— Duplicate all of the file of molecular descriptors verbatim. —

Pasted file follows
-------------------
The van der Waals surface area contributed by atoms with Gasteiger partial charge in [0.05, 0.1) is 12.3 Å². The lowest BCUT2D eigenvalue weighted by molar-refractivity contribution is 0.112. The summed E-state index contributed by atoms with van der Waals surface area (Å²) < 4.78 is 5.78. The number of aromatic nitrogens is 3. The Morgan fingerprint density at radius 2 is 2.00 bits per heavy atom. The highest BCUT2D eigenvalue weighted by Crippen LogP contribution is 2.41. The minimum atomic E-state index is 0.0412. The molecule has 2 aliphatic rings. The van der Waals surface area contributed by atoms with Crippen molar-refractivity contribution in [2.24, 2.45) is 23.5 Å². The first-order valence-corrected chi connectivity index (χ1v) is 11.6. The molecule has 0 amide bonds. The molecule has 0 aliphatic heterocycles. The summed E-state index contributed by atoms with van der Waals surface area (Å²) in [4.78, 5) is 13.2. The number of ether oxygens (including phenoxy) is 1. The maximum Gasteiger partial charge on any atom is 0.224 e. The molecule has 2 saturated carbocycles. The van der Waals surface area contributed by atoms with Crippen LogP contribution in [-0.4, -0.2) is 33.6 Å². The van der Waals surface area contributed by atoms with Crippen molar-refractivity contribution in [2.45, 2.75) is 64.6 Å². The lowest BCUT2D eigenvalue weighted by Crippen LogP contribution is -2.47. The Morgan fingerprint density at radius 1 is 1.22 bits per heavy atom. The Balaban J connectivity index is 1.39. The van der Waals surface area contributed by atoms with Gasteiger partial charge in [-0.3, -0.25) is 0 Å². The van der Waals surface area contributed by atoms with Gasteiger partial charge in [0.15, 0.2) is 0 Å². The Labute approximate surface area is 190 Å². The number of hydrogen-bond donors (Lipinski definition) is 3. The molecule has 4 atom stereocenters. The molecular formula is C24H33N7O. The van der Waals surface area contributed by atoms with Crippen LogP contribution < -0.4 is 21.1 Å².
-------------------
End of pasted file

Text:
The van der Waals surface area contributed by atoms with Gasteiger partial charge in [0.05, 0.1) is 12.3 Å². The lowest BCUT2D eigenvalue weighted by molar-refractivity contribution is 0.112. The summed E-state index contributed by atoms with van der Waals surface area (Å²) < 4.78 is 5.78. The number of aromatic nitrogens is 3. The Morgan fingerprint density at radius 2 is 2.00 bits per heavy atom. The highest BCUT2D eigenvalue weighted by Crippen LogP contribution is 2.41. The minimum atomic E-state index is 0.0412. The molecule has 2 aliphatic rings. The van der Waals surface area contributed by atoms with Crippen molar-refractivity contribution in [2.24, 2.45) is 23.5 Å². The first-order valence-corrected chi connectivity index (χ1v) is 11.6. The molecule has 0 amide bonds. The molecule has 0 aliphatic heterocycles. The summed E-state index contributed by atoms with van der Waals surface area (Å²) in [4.78, 5) is 13.2. The number of ether oxygens (including phenoxy) is 1. The maximum Gasteiger partial charge on any atom is 0.224 e. The molecule has 2 saturated carbocycles. The van der Waals surface area contributed by atoms with Crippen LogP contribution in [-0.4, -0.2) is 33.6 Å². The van der Waals surface area contributed by atoms with Crippen molar-refractivity contribution in [2.45, 2.75) is 64.6 Å². The lowest BCUT2D eigenvalue weighted by Crippen LogP contribution is -2.47. The Morgan fingerprint density at radius 1 is 1.22 bits per heavy atom. The Balaban J connectivity index is 1.39. The van der Waals surface area contributed by atoms with Gasteiger partial charge in [-0.3, -0.25) is 0 Å². The van der Waals surface area contributed by atoms with Gasteiger partial charge in [0.15, 0.2) is 0 Å². The Labute approximate surface area is 190 Å². The number of hydrogen-bond donors (Lipinski definition) is 3. The molecule has 4 atom stereocenters. The molecular formula is C24H33N7O. The van der Waals surface area contributed by atoms with Crippen LogP contribution < -0.4 is 21.1 Å².